Health Hint! – Managing Your Mental Health

Apr 7, 2021

Federated Health Charities’ mission is to improve the health and quality of life of all Ontarians by supporting 21 different health charities providing critical services to those experiencing, or affected by, illness.  We believe education and prevention are key parts of supporting the health of our communities so our weekly Health Hint series strives to provide tangible and easy to implement hints and tips on how to maintain your health, prevent disease, and enjoy increased quality of life.  Check out our latest Health Hint on managing your mental health.  We hope you find it helpful.  If you would like to join our efforts to support the health of Ontario please consider a donation to Federated Health Charities.

 If you are feeling overwhelmed, distressed, or otherwise mentally unwell, there are several resources available where you can reach out for support. Here is a list of organizations that exist to help you:

Telehealth Ontario is a free, confidential service you can call to get health advice or information. A Registered Nurse will take your call 24 hours a day, seven days a week. Assistance is available in more than 300 languages. When you call Telehealth, tell them what language you speak and you will be connected to an interpreter. Here is the Telehealth Ontario number: 1-866-797-0000 (toll free).

ConnexOntario provides treatment service information if you have problems with gambling, drugs, alcohol or mental health. You can call toll free: 1-866-531-2600 or try the email or web chat. There is more information on this website: https://www.ontario.ca/page/mental-health-services.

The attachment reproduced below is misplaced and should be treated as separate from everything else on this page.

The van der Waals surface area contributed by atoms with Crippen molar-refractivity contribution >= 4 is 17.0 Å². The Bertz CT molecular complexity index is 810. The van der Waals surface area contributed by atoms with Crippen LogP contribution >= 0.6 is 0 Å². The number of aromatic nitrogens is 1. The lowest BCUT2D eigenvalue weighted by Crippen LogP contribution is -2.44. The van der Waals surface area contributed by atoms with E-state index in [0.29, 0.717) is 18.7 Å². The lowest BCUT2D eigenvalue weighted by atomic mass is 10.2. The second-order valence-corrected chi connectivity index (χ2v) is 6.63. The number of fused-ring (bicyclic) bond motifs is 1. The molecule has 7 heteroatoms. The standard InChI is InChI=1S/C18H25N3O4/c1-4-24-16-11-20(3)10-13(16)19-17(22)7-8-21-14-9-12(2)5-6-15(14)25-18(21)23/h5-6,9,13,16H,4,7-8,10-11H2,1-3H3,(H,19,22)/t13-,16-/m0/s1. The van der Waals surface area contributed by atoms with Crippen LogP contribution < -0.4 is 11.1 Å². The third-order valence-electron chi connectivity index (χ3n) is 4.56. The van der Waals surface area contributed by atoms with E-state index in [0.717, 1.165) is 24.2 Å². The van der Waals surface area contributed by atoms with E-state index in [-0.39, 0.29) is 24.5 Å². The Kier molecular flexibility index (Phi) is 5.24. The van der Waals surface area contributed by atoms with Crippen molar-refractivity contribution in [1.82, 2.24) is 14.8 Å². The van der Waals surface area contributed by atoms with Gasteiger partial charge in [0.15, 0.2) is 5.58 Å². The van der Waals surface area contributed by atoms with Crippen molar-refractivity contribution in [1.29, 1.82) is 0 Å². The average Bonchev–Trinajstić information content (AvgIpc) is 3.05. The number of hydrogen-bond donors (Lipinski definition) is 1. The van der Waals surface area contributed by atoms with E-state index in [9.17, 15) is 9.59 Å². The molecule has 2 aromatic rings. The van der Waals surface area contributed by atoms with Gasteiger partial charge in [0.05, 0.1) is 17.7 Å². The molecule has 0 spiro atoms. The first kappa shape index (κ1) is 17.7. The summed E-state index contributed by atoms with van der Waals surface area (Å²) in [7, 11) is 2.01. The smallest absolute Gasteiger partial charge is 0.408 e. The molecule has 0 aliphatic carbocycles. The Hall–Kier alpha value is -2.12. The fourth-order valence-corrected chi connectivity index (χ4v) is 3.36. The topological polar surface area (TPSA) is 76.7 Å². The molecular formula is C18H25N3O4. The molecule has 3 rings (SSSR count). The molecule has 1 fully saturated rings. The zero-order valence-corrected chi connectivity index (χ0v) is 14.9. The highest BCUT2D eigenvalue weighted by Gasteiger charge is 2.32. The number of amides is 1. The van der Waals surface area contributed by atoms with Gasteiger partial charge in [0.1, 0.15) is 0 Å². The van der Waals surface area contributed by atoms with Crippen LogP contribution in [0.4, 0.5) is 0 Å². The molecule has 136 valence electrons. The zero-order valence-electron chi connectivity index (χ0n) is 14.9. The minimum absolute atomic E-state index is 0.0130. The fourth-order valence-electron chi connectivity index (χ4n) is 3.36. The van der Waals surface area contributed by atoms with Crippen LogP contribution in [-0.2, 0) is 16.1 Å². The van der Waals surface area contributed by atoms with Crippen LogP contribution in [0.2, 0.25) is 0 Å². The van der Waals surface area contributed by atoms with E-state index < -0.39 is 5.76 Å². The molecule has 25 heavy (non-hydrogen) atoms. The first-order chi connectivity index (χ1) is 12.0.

The Canadian Mental Health Association has a website and so does the Government of Ontario. For those living in Toronto, there is also the Distress Centers of Greater Toronto whose number is 416-408-4357.

One of the charities associated with Federated Health Charities, the Institute for the Advancement of Mental Health, also provides support. Their website offers support for individuals, families, and caregivers. You can reach out to one of their counsellors at 1-855-449-9949 or email them at support@iamentalhealth.ca.

As you can see, there are many organizations staffed by wonderful people who want to help you. Your general practitioner (family doctor) is there to provide treatment and assistance with next steps.

Common Cognitive Distortions

Mental health issues can arise because we normalize negative thought patterns that change the way we perceive the world around us. Our perspective becomes biased, leading to irrational thoughts which can be reinforced through repetitive negative feedback loops. These pitfalls or traps have been identified by the medical community and come in many forms. They can be very damaging because they often manifest unconsciously – its difficult to change something you may not even be aware of! Take a look at this site as well as this one (or this one) to read more about them. Let’s take a look at some of the more common cognitive distortions.

1. All-or-Nothing thinking. Do you ever find yourself compartmentalizing people, actions, objects, or events too strictly? If you think of things as either completely positive, or completely negative, or completely something (ugly, clean, etc.), you may have fallen victim to black and white thinking.

2. Filtering. If you focus very strongly on certain details of an event or person (e.g. the negative) while refusing to acknowledge the positive or other aspects involved, you may have a filtered perception of the world around you. This cognitive distortion is similar to all-or-nothing thinking.

3. Overgeneralizing or Global Labelling. If you come to conclusions based on singular events that seem to forever colour your perception of a person (including yourself) or event, you may be overgeneralizing. If you are identifying a single event with a pattern of failure, that is also overgeneralizing.